Stop distracting yourself from success

Running the Hamster Wheel – to disruption

2 months ago 0 0 127

Are you stuck in the hamster wheel- working in the problem rather than on it?   have been presenting to and talking with a lot of senior executives since we have come out of COVID lockdown, and a common theme (which extends to many CEOs I speak to in other settings) is that they are stuck in the ‘Hamster Wheel’ of their business. That is, they have been drawn into working so deeply in the business as they try to navigate the current environment, they have no capacity to focus on much else. The upside of this is that there may be a need for ‘all hands on deck’ to get through and stabilise the business, or in other cases to really take advantage of immediate opportunities. The downside is that no one waits for you to get better, and the ability to work ON your business is diminished as you

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Is your success good enough to last?

2 months ago 0 0 112

Summary: Being successful does not guarantee future success. Human biases impact how we research business success Success can breed ‘expectation’, rather than encouraging staying attuned to your customer Change happens, how are you going to adapt to stay relevant, valuable and fit to serve your customers at their new normal? Research in the 20th century focused on what makes a successful company ‘great’?  Business luminaries like Tom Peters and Jim Collins became ‘gurus’ of the business world by applying research to this exact question. The belief was that the things that make a great company can be distilled from examples of companies that have been successful. This led to a range of ‘business principles’ (like the hedgehog concept from Jim Collins) that became the fads of the late twentieth century management ethos. Years after the initial publications of these works, there was almost a sense of ‘glee’ from parts of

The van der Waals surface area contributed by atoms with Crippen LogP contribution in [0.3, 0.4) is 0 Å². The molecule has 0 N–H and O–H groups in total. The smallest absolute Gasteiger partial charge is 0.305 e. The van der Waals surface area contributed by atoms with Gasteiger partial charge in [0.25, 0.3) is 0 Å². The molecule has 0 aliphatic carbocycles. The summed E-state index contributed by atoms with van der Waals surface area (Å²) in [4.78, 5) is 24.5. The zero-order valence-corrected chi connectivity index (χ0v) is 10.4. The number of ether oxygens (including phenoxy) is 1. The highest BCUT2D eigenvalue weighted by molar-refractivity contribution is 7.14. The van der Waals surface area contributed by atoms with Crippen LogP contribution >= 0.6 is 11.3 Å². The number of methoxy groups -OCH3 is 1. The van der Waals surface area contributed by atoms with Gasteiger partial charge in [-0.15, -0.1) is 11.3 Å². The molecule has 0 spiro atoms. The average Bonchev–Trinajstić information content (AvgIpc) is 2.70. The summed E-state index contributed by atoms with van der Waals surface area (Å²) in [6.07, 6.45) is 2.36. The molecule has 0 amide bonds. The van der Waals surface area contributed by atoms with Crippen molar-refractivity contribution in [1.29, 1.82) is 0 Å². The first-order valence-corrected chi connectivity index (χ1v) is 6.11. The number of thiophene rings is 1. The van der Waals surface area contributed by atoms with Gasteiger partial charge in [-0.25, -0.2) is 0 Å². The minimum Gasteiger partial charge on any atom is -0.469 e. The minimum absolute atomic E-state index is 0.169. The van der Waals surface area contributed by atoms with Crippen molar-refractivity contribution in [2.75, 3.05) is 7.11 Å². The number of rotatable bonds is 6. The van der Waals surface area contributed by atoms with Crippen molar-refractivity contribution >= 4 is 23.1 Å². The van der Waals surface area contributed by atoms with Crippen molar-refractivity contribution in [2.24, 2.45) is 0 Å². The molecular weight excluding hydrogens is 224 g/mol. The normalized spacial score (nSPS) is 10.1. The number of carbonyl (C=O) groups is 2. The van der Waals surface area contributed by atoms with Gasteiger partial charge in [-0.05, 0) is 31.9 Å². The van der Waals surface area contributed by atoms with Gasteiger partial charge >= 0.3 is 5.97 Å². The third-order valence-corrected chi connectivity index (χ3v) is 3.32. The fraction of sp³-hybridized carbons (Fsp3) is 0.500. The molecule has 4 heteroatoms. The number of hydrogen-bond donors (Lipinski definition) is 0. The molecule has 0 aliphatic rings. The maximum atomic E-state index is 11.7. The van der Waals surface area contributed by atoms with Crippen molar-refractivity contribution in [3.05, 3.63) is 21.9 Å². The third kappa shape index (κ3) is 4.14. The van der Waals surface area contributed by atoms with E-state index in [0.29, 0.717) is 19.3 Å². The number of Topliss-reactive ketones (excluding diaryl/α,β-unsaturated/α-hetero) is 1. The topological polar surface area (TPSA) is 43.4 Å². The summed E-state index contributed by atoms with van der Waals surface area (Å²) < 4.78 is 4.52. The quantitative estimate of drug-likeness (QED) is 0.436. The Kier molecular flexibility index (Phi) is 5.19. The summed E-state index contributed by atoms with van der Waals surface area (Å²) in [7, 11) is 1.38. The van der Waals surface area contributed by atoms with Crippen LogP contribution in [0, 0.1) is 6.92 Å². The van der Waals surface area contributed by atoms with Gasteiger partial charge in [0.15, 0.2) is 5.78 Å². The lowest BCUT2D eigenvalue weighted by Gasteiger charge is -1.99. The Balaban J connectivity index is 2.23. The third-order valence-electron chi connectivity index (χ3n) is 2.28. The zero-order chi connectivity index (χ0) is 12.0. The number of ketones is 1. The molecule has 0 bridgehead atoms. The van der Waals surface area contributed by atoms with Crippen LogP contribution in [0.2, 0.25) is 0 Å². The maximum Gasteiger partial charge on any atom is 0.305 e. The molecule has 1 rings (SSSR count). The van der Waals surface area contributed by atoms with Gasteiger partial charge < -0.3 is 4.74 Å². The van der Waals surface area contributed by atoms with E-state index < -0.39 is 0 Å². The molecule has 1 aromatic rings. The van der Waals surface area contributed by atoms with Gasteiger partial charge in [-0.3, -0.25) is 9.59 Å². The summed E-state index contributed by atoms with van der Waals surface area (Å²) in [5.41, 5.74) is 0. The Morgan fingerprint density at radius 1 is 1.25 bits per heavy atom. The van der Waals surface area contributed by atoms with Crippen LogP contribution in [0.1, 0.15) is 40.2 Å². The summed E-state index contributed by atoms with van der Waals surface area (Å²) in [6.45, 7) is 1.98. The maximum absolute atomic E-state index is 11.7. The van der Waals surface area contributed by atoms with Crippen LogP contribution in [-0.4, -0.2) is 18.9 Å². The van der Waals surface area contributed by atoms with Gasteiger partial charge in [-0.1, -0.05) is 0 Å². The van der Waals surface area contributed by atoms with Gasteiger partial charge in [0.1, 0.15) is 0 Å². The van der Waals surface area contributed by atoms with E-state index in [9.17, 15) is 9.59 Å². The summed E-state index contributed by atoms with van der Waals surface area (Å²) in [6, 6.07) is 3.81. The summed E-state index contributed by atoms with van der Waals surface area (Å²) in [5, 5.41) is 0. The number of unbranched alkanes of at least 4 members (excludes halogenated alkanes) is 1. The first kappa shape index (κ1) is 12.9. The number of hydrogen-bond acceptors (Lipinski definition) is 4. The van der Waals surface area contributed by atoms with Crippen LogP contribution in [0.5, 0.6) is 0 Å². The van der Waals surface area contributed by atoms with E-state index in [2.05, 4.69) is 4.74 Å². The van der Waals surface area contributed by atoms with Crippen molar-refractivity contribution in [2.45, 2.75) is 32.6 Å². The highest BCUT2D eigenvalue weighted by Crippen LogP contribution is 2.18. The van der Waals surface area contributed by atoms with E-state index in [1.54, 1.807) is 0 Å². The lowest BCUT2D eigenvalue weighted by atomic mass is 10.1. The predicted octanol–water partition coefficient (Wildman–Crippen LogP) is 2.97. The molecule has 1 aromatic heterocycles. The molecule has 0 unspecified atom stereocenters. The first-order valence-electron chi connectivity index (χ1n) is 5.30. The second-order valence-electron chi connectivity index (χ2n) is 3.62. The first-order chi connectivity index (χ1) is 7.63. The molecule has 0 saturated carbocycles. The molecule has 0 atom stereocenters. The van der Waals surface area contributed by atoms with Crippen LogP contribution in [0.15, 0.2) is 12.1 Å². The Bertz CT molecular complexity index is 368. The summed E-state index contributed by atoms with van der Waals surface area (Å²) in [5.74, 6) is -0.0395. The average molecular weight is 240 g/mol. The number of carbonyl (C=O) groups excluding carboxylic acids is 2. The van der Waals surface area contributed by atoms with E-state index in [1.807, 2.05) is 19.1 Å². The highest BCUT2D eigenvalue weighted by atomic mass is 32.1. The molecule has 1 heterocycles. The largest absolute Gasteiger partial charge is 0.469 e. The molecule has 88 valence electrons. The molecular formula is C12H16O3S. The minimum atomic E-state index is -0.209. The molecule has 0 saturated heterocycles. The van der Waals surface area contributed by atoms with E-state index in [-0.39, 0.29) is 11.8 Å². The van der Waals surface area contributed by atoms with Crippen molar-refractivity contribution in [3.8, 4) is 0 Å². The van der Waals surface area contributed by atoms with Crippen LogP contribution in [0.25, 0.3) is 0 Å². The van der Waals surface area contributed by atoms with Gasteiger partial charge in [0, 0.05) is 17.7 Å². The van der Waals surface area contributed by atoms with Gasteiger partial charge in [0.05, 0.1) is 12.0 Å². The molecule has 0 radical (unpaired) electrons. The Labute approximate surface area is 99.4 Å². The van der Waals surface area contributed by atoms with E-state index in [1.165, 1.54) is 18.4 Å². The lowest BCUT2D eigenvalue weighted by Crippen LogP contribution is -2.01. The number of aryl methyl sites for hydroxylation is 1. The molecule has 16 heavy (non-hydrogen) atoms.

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Don’t waste your change efforts!

3 months ago 0 0 115

Any change requires effort Too much change often leads to change fatigue To drive meaningful and lasting change, efforts around learning and acting both have to occur Ensure that both ‘efforts’ are included to avoid wasted (and failed) change efforts   Personal or corporate change is always seen as ‘hard’.  It doesn’t have to be difficult, but it always will require effort to break out of the current status quo, experiment with new behaviours, and then practice them consistently to make them the new norm. When we go through rapid change, these efforts can be taxing.  Change fatigue often happens when the pace of change is too great and people don’t have the bandwidth or resources to invest the efforts into change processes. Deciding which changes that you face are important and necessary can be a great way to bring your focus and effort on the changes that you want

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Back to office or back to the future?

4 months ago 0 0 280